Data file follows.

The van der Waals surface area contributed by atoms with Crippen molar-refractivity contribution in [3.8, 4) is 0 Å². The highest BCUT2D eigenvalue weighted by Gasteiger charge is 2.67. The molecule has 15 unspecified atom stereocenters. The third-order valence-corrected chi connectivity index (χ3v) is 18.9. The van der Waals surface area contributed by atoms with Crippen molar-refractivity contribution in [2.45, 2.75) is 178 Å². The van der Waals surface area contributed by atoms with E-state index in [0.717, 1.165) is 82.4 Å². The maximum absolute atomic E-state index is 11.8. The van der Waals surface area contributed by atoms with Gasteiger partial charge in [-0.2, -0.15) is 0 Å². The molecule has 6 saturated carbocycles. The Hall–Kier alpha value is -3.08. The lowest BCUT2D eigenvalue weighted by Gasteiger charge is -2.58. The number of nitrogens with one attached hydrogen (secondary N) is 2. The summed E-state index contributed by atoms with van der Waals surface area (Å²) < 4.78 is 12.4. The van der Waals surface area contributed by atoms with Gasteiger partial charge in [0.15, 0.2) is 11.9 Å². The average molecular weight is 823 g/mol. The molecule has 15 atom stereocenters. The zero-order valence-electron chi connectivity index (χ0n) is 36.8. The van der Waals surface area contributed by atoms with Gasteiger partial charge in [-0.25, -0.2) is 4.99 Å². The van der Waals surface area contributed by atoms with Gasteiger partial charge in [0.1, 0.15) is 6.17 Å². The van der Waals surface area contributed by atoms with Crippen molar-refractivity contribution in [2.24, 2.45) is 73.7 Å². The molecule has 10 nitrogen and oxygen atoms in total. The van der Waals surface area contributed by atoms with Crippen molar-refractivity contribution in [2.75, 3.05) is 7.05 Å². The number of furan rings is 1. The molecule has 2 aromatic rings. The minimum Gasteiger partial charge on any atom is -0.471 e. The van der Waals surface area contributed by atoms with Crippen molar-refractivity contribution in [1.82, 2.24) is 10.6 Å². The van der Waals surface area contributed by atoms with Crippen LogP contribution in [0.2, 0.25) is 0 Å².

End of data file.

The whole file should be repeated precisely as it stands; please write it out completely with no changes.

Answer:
The van der Waals surface area contributed by atoms with Crippen molar-refractivity contribution in [3.8, 4) is 0 Å². The highest BCUT2D eigenvalue weighted by Gasteiger charge is 2.67. The molecule has 15 unspecified atom stereocenters. The third-order valence-corrected chi connectivity index (χ3v) is 18.9. The van der Waals surface area contributed by atoms with Crippen molar-refractivity contribution in [2.45, 2.75) is 178 Å². The van der Waals surface area contributed by atoms with E-state index in [0.717, 1.165) is 82.4 Å². The maximum absolute atomic E-state index is 11.8. The van der Waals surface area contributed by atoms with Gasteiger partial charge in [-0.2, -0.15) is 0 Å². The molecule has 6 saturated carbocycles. The Hall–Kier alpha value is -3.08. The lowest BCUT2D eigenvalue weighted by Gasteiger charge is -2.58. The number of nitrogens with one attached hydrogen (secondary N) is 2. The summed E-state index contributed by atoms with van der Waals surface area (Å²) < 4.78 is 12.4. The van der Waals surface area contributed by atoms with Gasteiger partial charge in [0.15, 0.2) is 11.9 Å². The average molecular weight is 823 g/mol. The molecule has 15 atom stereocenters. The zero-order valence-electron chi connectivity index (χ0n) is 36.8. The van der Waals surface area contributed by atoms with Gasteiger partial charge in [-0.25, -0.2) is 4.99 Å². The van der Waals surface area contributed by atoms with Gasteiger partial charge in [0.1, 0.15) is 6.17 Å². The van der Waals surface area contributed by atoms with Crippen molar-refractivity contribution in [2.24, 2.45) is 73.7 Å². The molecule has 10 nitrogen and oxygen atoms in total. The van der Waals surface area contributed by atoms with Crippen molar-refractivity contribution in [2.75, 3.05) is 7.05 Å². The number of furan rings is 1. The molecule has 2 aromatic rings. The minimum Gasteiger partial charge on any atom is -0.471 e. The van der Waals surface area contributed by atoms with Crippen molar-refractivity contribution in [1.82, 2.24) is 10.6 Å². The van der Waals surface area contributed by atoms with Crippen LogP contribution in [0.2, 0.25) is 0 Å².